Federal Politics

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Court bid to halt $35b WA gas project

Environmentalists are demanding the West Australian Supreme Court throw out state approvals for the controversial James Price Point LNG processing hub because of serious conflicts of interest on the state's Environmental Protection Authority.

The Wilderness Society Western Australia will launch the action today as part of a bitter, long running battle against the proposed giant hub to process gas from Woodside Energy's planned $35 billion Browse Basin project.

The WA EPA recommendations on the project had to be made by its chairman alone after the other four board members stood aside at the last minute due to conflicts of interest. Two members owned shares in Woodside, one was employed by one of the joint venture partners in the project and one as a state bureaucrat assessing the proposal.

According to an investigation by The Wilderness Society, the board members declared their conflicts, but were still allowed to participate in deliberations on James Price Point for up to three and a half years, before delegating their responsibilities to the EPA chairman Dr Paul Vogel just a few months before he announced the EPA's recommendation to approve the massive project in July.

The Wilderness Society will allege West Australian Environment Minister Bill Marmion was aware of the conflicts and allowed them to proceed.

The original approval was subject to a number of environmental conditions to protect migrating whales, dolphins and fossilised dinosaur footprints, and a recent review of the decision added more protections.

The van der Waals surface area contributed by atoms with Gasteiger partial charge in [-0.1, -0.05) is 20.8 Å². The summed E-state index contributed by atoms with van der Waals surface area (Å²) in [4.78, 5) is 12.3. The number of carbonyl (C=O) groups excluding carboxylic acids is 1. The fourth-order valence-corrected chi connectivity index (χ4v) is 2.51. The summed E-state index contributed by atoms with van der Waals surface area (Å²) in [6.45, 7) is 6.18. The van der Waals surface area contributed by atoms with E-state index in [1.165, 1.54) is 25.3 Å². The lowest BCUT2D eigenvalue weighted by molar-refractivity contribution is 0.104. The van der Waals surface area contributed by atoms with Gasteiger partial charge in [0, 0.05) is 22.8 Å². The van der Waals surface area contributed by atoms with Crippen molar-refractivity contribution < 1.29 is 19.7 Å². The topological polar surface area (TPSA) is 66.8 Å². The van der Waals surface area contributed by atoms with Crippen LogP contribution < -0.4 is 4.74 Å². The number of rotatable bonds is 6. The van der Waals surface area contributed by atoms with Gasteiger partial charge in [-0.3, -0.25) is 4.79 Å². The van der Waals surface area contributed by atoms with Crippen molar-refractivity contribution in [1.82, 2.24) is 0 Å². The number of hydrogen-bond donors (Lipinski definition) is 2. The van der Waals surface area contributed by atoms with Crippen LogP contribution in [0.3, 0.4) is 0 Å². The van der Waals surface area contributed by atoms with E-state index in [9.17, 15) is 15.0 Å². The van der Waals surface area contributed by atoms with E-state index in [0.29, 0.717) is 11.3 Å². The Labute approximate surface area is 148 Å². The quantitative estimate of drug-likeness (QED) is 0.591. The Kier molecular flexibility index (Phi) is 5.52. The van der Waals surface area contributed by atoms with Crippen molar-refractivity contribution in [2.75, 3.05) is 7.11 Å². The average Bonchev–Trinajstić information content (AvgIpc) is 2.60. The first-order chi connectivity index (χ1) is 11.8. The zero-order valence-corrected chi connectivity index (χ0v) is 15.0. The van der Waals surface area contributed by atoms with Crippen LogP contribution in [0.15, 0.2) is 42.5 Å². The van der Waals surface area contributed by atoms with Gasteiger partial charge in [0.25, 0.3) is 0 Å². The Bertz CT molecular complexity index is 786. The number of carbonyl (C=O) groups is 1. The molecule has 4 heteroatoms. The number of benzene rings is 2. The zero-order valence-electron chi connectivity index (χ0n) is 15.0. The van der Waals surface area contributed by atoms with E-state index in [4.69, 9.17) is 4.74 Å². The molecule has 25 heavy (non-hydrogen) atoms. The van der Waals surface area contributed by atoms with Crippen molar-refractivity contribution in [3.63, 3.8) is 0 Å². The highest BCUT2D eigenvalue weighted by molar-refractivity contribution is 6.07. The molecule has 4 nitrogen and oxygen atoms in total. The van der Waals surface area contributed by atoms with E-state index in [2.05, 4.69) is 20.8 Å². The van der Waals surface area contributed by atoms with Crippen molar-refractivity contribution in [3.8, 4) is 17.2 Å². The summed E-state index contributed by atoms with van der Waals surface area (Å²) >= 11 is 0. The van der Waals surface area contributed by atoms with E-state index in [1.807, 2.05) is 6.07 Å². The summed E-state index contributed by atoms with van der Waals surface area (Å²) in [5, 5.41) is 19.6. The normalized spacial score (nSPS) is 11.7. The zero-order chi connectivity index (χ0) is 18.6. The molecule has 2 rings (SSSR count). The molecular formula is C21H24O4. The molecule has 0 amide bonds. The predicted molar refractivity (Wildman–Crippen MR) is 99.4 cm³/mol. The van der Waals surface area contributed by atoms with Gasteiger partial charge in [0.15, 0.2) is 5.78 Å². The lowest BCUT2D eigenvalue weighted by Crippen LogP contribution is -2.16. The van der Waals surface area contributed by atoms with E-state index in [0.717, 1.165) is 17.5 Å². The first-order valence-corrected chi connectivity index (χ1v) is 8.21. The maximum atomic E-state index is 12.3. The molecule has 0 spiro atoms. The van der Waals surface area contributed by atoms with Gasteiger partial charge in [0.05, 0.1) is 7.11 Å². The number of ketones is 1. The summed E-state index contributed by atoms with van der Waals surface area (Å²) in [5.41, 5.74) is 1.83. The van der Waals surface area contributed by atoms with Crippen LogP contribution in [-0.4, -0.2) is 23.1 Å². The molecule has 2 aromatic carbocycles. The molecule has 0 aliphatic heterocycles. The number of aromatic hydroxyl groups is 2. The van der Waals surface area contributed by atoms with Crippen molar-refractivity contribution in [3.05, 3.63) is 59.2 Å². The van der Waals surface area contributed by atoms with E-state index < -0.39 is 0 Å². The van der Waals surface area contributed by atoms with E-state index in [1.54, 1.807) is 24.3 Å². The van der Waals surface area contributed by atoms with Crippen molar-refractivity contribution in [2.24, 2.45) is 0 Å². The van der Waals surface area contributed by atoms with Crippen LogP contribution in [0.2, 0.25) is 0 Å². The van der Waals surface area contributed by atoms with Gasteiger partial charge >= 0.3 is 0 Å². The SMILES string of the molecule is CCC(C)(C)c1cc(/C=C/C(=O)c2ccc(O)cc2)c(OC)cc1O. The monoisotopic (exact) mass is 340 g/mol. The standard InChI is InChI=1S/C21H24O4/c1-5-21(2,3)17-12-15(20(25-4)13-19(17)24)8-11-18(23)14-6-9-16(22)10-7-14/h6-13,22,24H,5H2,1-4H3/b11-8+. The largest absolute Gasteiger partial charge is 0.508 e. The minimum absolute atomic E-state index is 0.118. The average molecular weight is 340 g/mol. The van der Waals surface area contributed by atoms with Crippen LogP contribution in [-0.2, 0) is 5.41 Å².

But The Wilderness Society will argue that under the WA EPA Act members are not supposed to consider matters where they have declared a conflict, and at least three members are supposed to vote on any decision.

The project has yet to get final approval from federal environment minister Tony Burke, who will take advice from his own department, but is one of the first to be assessed under a bilateral agreement between the commonwealth and the states to streamline decision making.

Wilderness Society national director Lyndon Schneiders said the ''deeply flawed'' process at James Price Point was a ''case study in how not to build public confidence'' and showed exactly why the Commonwealth should not trust state governments with environmental decision making.

As Woodside prepares to make a final decision by mid next year, analysts have been assessing the cost of decision-making delays for the processing hub and some joint venture partners reportedly prefer the option of a processing on an offshore floating platform.

The projected has divided the local Broome community.

The Gillard Government recently shelved plans to hand over environmental decision making to the states because negotiations with state governments were resulting in wildly varying agreements. Ms Gillard has asked the states to come back with a unified position on how to streamline state and federal processes.

A spokeswoman for the EPA said the agency was yet to be notified of any legal action.

Mr Marmion has declined to comment on the matter.